Due to the efforts of many zoological facilities, national parks, preserves and private ranches, bison has returned from the edge of extinction. American Indian nations also have a leading role in the recovery of American bison. Some tribes own land on which bison are protected, and members of those nations help to manage the herds. Through these collaborative efforts, bison herds are once again becoming a fixture on the American landscape.
The second fastest land animal in the world is found exclusively in North America. This deer-like animal has a tan body with a white belly, throat and rump patches. Standing 3 feet at the shoulder and weighing up to 150 pounds, the pronghorn is an American original.
Pronghorn are sometimes referred to as American Antelope however despite their similar appearance – the pronghorn are not related to the antelope common to Africa but comprise their own species and genus classification. There are 5 subspecies of pronghorn, but typically three are recognized as unique.
Their common name is derived from the front facing prongs found on their horns. These “horns” of the pronghorn help make it unique: they are a cross between horns and antlers, with qualities of both.
True antlers are made of bone and shed each year while true horns are made of keratin that grows from a bony core and are never shed. The horns adorning the pronghorn are neither true horns nor true antlers. Instead, the sheath is made of keratin but the horns shed yearly.
Pronghorn are the only animals in the world that have forked horns that shed each year. Both male and females possess horns, males may grow up to 20 inches long while the females are typically much smaller and sometimes underdeveloped.
Pronghorn are found in open prairie and desert habitats in western North America. They spend most of their time eating and resting with their herd. As ruminants with a four-chambered stomach they chew their cud while at rest. Easily startled or distracted, pronghorn rarely sleep for more than 10 minutes at a time.
Pronghorn have large eyes, which give them the ability to see long distances. They also possess enlarged hearts and lungs which give them the ability to process large amounts of oxygen, this ability aids them in generating the energy needed to reach their high running speeds.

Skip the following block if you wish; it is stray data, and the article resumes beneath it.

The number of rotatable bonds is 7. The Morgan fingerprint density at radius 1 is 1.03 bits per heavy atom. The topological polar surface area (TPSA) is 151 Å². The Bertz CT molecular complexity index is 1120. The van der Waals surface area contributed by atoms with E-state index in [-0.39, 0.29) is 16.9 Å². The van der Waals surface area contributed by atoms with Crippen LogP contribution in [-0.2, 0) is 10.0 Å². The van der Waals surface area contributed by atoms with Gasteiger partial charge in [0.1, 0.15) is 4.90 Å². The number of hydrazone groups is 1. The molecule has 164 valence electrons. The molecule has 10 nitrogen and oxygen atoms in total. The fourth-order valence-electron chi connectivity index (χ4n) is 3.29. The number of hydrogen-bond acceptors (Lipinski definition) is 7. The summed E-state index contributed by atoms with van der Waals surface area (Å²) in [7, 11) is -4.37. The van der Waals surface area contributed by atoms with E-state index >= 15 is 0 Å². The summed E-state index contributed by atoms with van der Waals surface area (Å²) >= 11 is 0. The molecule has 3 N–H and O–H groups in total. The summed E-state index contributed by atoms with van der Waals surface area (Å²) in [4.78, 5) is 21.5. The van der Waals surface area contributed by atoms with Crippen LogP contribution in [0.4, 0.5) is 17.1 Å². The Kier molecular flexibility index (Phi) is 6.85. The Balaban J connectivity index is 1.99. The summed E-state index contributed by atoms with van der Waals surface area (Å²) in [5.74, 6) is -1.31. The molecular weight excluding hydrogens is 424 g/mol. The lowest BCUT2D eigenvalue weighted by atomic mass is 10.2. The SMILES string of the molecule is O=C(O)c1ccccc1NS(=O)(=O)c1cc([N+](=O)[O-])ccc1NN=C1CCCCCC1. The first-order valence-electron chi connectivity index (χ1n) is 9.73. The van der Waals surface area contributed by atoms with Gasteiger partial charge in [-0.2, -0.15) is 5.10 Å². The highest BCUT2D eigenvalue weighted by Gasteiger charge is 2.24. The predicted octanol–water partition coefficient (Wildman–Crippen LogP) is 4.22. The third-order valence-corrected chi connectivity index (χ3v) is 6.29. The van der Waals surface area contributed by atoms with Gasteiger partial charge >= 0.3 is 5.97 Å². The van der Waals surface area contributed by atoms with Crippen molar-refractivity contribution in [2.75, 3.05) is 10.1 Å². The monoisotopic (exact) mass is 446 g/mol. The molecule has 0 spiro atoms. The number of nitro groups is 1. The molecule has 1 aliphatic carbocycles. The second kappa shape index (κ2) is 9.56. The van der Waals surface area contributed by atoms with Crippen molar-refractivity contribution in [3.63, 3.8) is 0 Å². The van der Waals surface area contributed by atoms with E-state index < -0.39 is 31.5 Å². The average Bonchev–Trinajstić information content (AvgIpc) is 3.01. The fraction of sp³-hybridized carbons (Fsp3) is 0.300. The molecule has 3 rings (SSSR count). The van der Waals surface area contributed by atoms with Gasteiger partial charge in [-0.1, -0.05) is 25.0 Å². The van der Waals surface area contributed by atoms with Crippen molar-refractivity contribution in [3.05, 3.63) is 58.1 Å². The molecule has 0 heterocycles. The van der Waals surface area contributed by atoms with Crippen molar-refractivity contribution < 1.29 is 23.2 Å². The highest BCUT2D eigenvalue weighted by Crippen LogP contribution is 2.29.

The second fastest land animal in the world, the pronghorn can reach speeds up to 60 mph (nearly as fast as the cheetah) and in fact the pronghorn can maintain very high speeds for extended periods of time. They have been known to maintain speeds near 35 mph for several miles. Despite their quick speeds, pronghorns do not have the ability to jump thought they have been known to crawl under barriers such as fences.
The pronghorn’s body hairs are hollow and lie flat to help insulate against the cold winter weather or can be lifted to let air circulate and help cool them during the hotter summer months on the open plains – pronghorns typically avoid areas with trees.
Their diet consists mainly of non-woody flowering plants, known as forbs as well as grasses, cacti and brush. Pronghorn are one of the few large herbivores that can eat sagebrush. They will drink water when available but can go several weeks without a steady water source, acquiring most of their moisture from the plants they consume.
Though found in smaller groups during the summer, pronghorn are usually found in large herds of up to 1,000 animals in the winter months. During the breeding season in September and October a single male will gather several females into a harem. Rival males will often fight using their large horns and the more dominant males will have the better territories for food which may entice other females to join him.
It is common for females to give birth to twins in the spring after an 8 months gestation period. Newborn pronghorn are able to outrun humans at 4 days old and within a week can outrun a horse. Typically the mother keeps the young hidden from predators among the taller prairie grass.
Early pioneers of the the American West claimed that pronghorn were seen as far as the eye could see, with numbers rivaling – perhaps exceeding – that of the much larger American Bison.
They provided food and hides for Native Americans for many years and as settlers moved across America the pronghorns (like the bison) were over-hunted for meat. In addition, they lost their habitat and food sources to the encroaching human population and by the early 1920’s there were reported to be as few as 13,000 animals left.
Today many pronghorn populations have recovered due to efforts of conservationists, zoological facilities and federal laws that protect them. However one subspecies – known as the peninsular pronghorn is at critical risk. Only 150 peninsular pronghorn remain in Baja California, Mexico. Illegal hunting, cattle ranching (along with livestock fences) and habitat loss have led to the rapid decline of this subspecies.